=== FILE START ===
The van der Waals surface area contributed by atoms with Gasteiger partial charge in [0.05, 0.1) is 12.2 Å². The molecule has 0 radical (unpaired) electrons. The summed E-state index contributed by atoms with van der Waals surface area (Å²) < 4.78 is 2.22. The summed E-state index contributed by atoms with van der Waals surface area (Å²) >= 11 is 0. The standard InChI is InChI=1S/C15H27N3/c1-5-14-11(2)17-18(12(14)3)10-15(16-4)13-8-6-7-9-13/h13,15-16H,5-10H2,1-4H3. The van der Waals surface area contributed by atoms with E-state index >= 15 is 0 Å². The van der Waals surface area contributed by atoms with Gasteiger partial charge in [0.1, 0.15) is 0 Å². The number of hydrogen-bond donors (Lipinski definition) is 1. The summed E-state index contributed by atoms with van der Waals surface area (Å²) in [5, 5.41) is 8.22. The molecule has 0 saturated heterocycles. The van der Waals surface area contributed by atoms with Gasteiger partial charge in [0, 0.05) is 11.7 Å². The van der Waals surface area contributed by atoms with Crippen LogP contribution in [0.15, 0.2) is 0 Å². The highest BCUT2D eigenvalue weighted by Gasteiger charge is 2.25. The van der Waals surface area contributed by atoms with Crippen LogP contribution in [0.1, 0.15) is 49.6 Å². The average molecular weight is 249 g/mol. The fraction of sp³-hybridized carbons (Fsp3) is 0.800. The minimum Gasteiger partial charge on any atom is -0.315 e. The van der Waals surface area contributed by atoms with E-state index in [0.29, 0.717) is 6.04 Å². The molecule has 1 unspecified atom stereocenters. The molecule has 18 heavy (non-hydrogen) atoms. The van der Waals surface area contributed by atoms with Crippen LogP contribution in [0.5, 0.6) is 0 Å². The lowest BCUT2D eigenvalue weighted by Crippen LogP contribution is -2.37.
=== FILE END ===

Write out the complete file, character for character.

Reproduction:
The van der Waals surface area contributed by atoms with Gasteiger partial charge in [0.05, 0.1) is 12.2 Å². The molecule has 0 radical (unpaired) electrons. The summed E-state index contributed by atoms with van der Waals surface area (Å²) < 4.78 is 2.22. The summed E-state index contributed by atoms with van der Waals surface area (Å²) >= 11 is 0. The standard InChI is InChI=1S/C15H27N3/c1-5-14-11(2)17-18(12(14)3)10-15(16-4)13-8-6-7-9-13/h13,15-16H,5-10H2,1-4H3. The van der Waals surface area contributed by atoms with E-state index >= 15 is 0 Å². The van der Waals surface area contributed by atoms with Gasteiger partial charge in [0.1, 0.15) is 0 Å². The number of hydrogen-bond donors (Lipinski definition) is 1. The summed E-state index contributed by atoms with van der Waals surface area (Å²) in [5, 5.41) is 8.22. The molecule has 0 saturated heterocycles. The van der Waals surface area contributed by atoms with Gasteiger partial charge in [0, 0.05) is 11.7 Å². The van der Waals surface area contributed by atoms with Crippen LogP contribution in [0.15, 0.2) is 0 Å². The highest BCUT2D eigenvalue weighted by Gasteiger charge is 2.25. The van der Waals surface area contributed by atoms with Crippen LogP contribution in [0.1, 0.15) is 49.6 Å². The average molecular weight is 249 g/mol. The fraction of sp³-hybridized carbons (Fsp3) is 0.800. The minimum Gasteiger partial charge on any atom is -0.315 e. The van der Waals surface area contributed by atoms with E-state index in [0.29, 0.717) is 6.04 Å². The molecule has 1 unspecified atom stereocenters. The molecule has 18 heavy (non-hydrogen) atoms. The van der Waals surface area contributed by atoms with Crippen LogP contribution in [0.5, 0.6) is 0 Å². The lowest BCUT2D eigenvalue weighted by Crippen LogP contribution is -2.37.